Crufts faces fury as 'wretched breeding standards' trigger 'long-term physical disabilities' in dogs
It’s "a celebration of everything that’s wrong with the dog-breeding industry," say animal rights group PETA
Crufts dog show has come under fire for promoting “breeding standards” that leave the animals with “long-term physical disabilities".
Now on its second day of this year's event, the competition will showcase approximately 20,000 pedigree pets who will perform for prizes in agility, obedience, and dance to music.
But animal activist group PETA criticises the pageant-like competition saying it’s “a celebration of everything that’s wrong with the dog-breeding industry".
Mimi Bekhechi, Vice President of PETA said this includes “imposing wretched breeding 'standards' that leave them with long-term physical disabilities and health problems and by adding to the homeless-animal crisis by encouraging the breeding of dogs when shelters are already overflowing with them".
In previous years, animal activist groups have staged demonstrations and stormed the NEC Birmingham arena where the competition is held.
In 2018, intruders ran into the main ring during a live TV broadcast as the “Best in Show” winner was being announced.
Following last year’s protests, Crufts 2022 announced extra security measures.
"The security and safety of our customers and staff is our number one priority, and one we take very seriously,” said the Kennel Club, which oversees the dog show.
The spokesperson added: “We continually review our security measures to ensure that they remain effective. All bags are searched prior to entry to the arena for Best in Show."
Bags need to meet the following criteria:
- No bigger than A4 in size (21cm x 30cm x 19cm)
- Maximum of two compartments
- Rucksacks are not permitted
Actor and activist Peter Egan, who famously stars in the hit show Downton Abbey, has also slammed the dog show for using pets "as circus animals".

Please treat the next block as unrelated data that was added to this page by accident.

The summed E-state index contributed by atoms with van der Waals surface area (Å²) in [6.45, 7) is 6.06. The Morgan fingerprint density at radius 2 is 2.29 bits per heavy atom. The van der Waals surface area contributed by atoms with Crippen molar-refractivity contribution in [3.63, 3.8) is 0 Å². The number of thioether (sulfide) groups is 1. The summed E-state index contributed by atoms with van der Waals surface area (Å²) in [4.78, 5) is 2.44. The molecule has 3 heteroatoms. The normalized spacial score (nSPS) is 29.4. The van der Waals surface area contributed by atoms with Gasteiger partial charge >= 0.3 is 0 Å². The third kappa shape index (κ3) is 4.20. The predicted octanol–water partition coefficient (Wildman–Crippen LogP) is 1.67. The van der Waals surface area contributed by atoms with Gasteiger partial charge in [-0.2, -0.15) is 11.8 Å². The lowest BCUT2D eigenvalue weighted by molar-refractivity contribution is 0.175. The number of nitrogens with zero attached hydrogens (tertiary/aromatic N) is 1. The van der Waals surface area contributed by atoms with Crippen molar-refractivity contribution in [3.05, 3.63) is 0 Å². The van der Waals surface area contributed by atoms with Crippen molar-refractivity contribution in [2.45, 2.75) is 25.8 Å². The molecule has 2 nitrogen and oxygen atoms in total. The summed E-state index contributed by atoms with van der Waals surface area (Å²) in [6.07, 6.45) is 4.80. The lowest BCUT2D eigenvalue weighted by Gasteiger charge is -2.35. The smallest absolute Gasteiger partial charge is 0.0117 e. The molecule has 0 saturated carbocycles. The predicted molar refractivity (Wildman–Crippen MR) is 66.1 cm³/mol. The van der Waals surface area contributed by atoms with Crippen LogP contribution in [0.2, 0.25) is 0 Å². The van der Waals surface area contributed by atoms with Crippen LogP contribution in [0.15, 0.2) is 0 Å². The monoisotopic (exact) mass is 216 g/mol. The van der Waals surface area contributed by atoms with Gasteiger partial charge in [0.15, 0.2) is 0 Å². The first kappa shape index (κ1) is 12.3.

PETA, who said they have not planned any protests at the event this year, also criticise Crufts for encouraging dogs to perform tricks that can incur serious injuries.
They argue: “Enticing dogs to run, swerve, and jump hurdles in flyball contests at Crufts – when all evidence points to the risk of torn knee ligaments and other serious injuries – is similarly cruel and unnecessary.
“The new research must put an end to these ghastly agility races, as dogs’ best interests should trump any human’s fun. Anyone with the time, love, and money required to take care of a dog should turn one – or more! – into a real winner by adopting from a shelter.”
A spokesperson for Crufts, said: “Dog sports such as flyball, at Crufts, bring huge physical and mental health benefits for dogs and their owners and whilst dogs, like humans, can sometimes be injured the recent small study shows it has similar odds ratios for cranial cruciate ligament rupture to short walks or runs over hilly or flat terrain on a weekly basis, which many dogs and their owners will enjoy.
"We always encourage those involved in dog sports to ensure their dogs are fit and healthy, reducing the likelihood of injury.
“Furthermore, pedigree dogs - which are judged at dog shows – are loved by millions and breed standards, which are a description of the overall characteristics and temperament of a breed, actually help people to buy a dog that is truly suitable for their lifestyle in terms of their grooming, care and exercise needs.
"Every breed standard, which the very small percentage of dogs that show are judged to in the show ring, makes it clear that exaggerations that are detrimental in any way to health, are unacceptable - but people are also far more influenced by fashion and celebrity when buying dogs that they perceive to look cute.
"That is why we are part of groups such as the Brachycephalic Working Group, to raise awareness of the importance of avoiding dogs with exaggerated physical features that can be detrimental to health.
“We have also developed hundreds of health tests – including the ground-breaking Respiratory Function Grading Scheme that assesses brachycephalic dogs for potential breathing issues - to enable breeders and puppy buyers to buy the healthiest puppies possible – and the results of these tests are clearly displayed for all Kennel Club registered puppies and should be demanded and used by the buyers and breeders of all dogs, whether purebreed or crossbreed."